Considering the above, it became clear early on that, as far as NATO’s Eastern Flank was concerned, bolstering collective defence in the age of hybrid warfare goes beyond adjusting to new forms of political subversion by stealth; rather, the very notion ‘hybridity’ – i.e. blending of civilian and military tools – meant that it cannot be divorced from (re)consideration of conventional military (and even nuclear) deterrence. It was precisely this ‘conventional’ deterrence domain where NATO took the most visible counter-measures: from the Wales 2014 Readiness Action Plan through the establishment of the Very High Joint Readiness Task Force to Enhanced Forward Presence in Poland and the Baltic states, agreed-upon in Warsaw in June 2016. The latter package – persistent presence of four combat battalion-size multinational forces serving as a ‘trip-wire’ – is the most consequential. While far from addressing the military imbalance in the region, it should expand the political manoeuvring space and psychological confidence of respective governments in countering hybrid tactics (even as, according to some analyses, having NATO forces on the ground may engender new vulnerabilities to subversion and agitation). Aside from recalibrating its conventional deterrence posture, NATO undertook several other measures specifically addressing hybrid threats and building collective resilience against them, including elevating cyber defence to a self-standing domain of operations; these will be discussed in greater detail in Section 3.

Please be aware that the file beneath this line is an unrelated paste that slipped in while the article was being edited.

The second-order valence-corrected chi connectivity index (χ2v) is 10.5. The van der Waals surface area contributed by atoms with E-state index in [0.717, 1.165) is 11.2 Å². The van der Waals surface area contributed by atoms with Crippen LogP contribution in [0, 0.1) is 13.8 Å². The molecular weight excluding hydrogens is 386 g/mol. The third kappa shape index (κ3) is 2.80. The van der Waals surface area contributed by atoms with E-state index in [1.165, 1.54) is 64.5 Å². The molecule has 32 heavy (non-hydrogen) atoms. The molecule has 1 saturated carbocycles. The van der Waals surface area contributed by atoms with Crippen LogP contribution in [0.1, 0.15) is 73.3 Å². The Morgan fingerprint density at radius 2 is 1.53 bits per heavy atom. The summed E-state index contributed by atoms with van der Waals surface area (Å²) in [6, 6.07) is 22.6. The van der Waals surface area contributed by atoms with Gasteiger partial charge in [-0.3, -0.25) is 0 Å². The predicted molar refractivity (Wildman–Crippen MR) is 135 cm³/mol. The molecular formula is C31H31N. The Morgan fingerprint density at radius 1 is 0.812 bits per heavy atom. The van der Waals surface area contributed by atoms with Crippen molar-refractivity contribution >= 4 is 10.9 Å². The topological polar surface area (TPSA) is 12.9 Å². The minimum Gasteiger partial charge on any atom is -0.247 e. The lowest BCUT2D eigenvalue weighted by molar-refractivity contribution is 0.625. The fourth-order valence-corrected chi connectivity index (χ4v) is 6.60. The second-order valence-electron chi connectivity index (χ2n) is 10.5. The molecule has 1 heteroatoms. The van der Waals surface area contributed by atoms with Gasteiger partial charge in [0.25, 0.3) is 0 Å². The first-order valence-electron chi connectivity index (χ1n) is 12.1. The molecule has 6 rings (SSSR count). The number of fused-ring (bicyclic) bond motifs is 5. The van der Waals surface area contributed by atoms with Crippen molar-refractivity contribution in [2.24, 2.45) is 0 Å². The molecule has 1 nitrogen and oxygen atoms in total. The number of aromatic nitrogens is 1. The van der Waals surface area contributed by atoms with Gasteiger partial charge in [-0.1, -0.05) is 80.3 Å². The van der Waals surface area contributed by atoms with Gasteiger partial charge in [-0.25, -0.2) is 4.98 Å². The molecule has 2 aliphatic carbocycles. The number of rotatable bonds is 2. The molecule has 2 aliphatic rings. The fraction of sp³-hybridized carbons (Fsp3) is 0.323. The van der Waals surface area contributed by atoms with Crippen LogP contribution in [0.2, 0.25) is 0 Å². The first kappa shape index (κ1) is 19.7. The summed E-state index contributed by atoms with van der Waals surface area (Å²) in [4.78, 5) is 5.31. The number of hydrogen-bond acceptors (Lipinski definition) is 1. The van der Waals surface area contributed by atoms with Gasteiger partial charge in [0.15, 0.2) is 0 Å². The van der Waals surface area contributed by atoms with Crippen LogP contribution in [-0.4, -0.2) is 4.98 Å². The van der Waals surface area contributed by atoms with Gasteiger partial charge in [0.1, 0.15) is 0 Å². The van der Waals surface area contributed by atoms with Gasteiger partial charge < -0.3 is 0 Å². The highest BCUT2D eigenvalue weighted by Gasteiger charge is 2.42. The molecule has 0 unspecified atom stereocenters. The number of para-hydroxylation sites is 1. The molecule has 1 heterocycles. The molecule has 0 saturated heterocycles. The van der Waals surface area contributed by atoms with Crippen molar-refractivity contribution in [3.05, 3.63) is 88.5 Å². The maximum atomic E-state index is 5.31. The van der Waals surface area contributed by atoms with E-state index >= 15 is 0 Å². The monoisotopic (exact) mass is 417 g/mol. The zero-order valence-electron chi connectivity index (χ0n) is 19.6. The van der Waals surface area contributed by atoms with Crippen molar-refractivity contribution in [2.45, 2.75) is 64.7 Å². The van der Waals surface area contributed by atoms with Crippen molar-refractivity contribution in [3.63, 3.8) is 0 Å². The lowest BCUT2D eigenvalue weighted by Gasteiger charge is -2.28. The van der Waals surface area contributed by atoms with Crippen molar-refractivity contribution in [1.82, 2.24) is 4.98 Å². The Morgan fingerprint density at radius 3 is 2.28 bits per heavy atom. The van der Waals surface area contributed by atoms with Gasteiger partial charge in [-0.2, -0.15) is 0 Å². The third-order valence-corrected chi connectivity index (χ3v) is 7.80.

But perhaps the most intriguing aspect of NATO’s response to the rise of hybrid warfare was the recognition of its own limits in addressing it. The Warsaw summit made it clear – in the relevant paragraphs on hybrid warfare of the Communique and in the Joint Declaration – that NATO perceives the European Union (common EU institutions as well as Member States’ governments) as a core actor in protecting Europe against hybrid threats. The assumption is straightforward: ultimately, the ability of any political order to withstand subversion or propaganda is a matter of governance and social cohesion. Accordingly, over the past year, hybrid warfare moved atop the agenda of NATO-EU strategic partnership, initially focusing on synergies at the operational level. By itself, the EU began to put in place a ‘joint framework’ for countering hybrid threats, unveiled in April 2016.